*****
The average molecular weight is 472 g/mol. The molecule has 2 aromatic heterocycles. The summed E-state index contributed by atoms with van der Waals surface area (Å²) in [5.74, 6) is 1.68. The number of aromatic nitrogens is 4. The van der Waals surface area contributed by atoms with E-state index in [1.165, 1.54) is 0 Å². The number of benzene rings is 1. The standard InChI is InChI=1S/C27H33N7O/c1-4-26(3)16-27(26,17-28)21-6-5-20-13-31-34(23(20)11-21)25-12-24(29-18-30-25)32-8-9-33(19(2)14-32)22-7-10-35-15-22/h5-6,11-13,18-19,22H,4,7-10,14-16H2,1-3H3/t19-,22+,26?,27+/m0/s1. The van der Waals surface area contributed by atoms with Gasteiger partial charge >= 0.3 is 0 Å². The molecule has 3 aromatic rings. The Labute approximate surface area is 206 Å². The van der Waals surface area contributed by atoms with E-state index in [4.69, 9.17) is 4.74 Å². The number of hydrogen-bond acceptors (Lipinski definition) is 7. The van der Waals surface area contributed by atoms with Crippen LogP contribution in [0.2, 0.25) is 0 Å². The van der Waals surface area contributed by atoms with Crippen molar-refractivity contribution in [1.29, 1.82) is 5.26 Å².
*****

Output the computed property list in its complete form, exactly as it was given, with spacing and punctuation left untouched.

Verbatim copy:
The average molecular weight is 472 g/mol. The molecule has 2 aromatic heterocycles. The summed E-state index contributed by atoms with van der Waals surface area (Å²) in [5.74, 6) is 1.68. The number of aromatic nitrogens is 4. The van der Waals surface area contributed by atoms with E-state index in [1.165, 1.54) is 0 Å². The number of benzene rings is 1. The standard InChI is InChI=1S/C27H33N7O/c1-4-26(3)16-27(26,17-28)21-6-5-20-13-31-34(23(20)11-21)25-12-24(29-18-30-25)32-8-9-33(19(2)14-32)22-7-10-35-15-22/h5-6,11-13,18-19,22H,4,7-10,14-16H2,1-3H3/t19-,22+,26?,27+/m0/s1. The van der Waals surface area contributed by atoms with Gasteiger partial charge >= 0.3 is 0 Å². The molecule has 3 aromatic rings. The Labute approximate surface area is 206 Å². The van der Waals surface area contributed by atoms with E-state index in [4.69, 9.17) is 4.74 Å². The number of hydrogen-bond acceptors (Lipinski definition) is 7. The van der Waals surface area contributed by atoms with Crippen LogP contribution in [0.2, 0.25) is 0 Å². The van der Waals surface area contributed by atoms with Crippen molar-refractivity contribution in [1.29, 1.82) is 5.26 Å².